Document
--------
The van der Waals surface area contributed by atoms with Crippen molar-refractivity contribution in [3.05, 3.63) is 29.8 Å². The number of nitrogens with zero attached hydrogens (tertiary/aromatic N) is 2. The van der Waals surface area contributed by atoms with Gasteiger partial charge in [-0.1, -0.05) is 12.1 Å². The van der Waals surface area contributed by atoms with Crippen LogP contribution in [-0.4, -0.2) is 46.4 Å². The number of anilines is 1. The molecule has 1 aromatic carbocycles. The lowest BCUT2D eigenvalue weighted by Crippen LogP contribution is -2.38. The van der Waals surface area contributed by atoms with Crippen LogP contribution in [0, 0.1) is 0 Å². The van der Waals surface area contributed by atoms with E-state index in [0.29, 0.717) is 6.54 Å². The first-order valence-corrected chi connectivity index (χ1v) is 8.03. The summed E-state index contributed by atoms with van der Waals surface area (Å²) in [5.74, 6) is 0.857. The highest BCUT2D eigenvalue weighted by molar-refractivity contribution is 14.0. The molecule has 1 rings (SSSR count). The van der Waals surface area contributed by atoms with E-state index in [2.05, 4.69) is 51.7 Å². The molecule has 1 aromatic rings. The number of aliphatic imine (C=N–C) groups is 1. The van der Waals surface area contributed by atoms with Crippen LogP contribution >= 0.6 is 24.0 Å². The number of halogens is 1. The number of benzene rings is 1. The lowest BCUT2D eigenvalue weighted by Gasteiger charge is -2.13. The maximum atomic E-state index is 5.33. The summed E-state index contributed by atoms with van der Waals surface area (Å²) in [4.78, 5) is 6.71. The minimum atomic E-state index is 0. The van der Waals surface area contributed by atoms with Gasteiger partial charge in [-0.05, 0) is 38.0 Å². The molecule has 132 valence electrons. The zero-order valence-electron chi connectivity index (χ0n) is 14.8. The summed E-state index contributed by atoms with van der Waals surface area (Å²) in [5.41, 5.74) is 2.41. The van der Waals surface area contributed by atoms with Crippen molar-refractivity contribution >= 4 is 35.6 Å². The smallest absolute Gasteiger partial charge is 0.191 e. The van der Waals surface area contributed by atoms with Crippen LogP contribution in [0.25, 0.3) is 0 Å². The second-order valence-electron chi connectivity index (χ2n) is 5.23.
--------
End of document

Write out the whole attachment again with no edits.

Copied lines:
The van der Waals surface area contributed by atoms with Crippen molar-refractivity contribution in [3.05, 3.63) is 29.8 Å². The number of nitrogens with zero attached hydrogens (tertiary/aromatic N) is 2. The van der Waals surface area contributed by atoms with Gasteiger partial charge in [-0.1, -0.05) is 12.1 Å². The van der Waals surface area contributed by atoms with Crippen LogP contribution in [-0.4, -0.2) is 46.4 Å². The number of anilines is 1. The molecule has 1 aromatic carbocycles. The lowest BCUT2D eigenvalue weighted by Crippen LogP contribution is -2.38. The van der Waals surface area contributed by atoms with Crippen LogP contribution in [0, 0.1) is 0 Å². The van der Waals surface area contributed by atoms with E-state index in [0.29, 0.717) is 6.54 Å². The first-order valence-corrected chi connectivity index (χ1v) is 8.03. The summed E-state index contributed by atoms with van der Waals surface area (Å²) in [5.74, 6) is 0.857. The highest BCUT2D eigenvalue weighted by molar-refractivity contribution is 14.0. The molecule has 1 rings (SSSR count). The van der Waals surface area contributed by atoms with E-state index in [2.05, 4.69) is 51.7 Å². The molecule has 1 aromatic rings. The number of aliphatic imine (C=N–C) groups is 1. The van der Waals surface area contributed by atoms with Crippen LogP contribution >= 0.6 is 24.0 Å². The number of halogens is 1. The number of benzene rings is 1. The lowest BCUT2D eigenvalue weighted by Gasteiger charge is -2.13. The maximum atomic E-state index is 5.33. The summed E-state index contributed by atoms with van der Waals surface area (Å²) in [4.78, 5) is 6.71. The minimum atomic E-state index is 0. The van der Waals surface area contributed by atoms with Gasteiger partial charge in [-0.05, 0) is 38.0 Å². The molecule has 132 valence electrons. The zero-order valence-electron chi connectivity index (χ0n) is 14.8. The summed E-state index contributed by atoms with van der Waals surface area (Å²) in [5.41, 5.74) is 2.41. The van der Waals surface area contributed by atoms with Crippen molar-refractivity contribution >= 4 is 35.6 Å². The smallest absolute Gasteiger partial charge is 0.191 e. The van der Waals surface area contributed by atoms with Crippen LogP contribution in [0.25, 0.3) is 0 Å². The second-order valence-electron chi connectivity index (χ2n) is 5.23.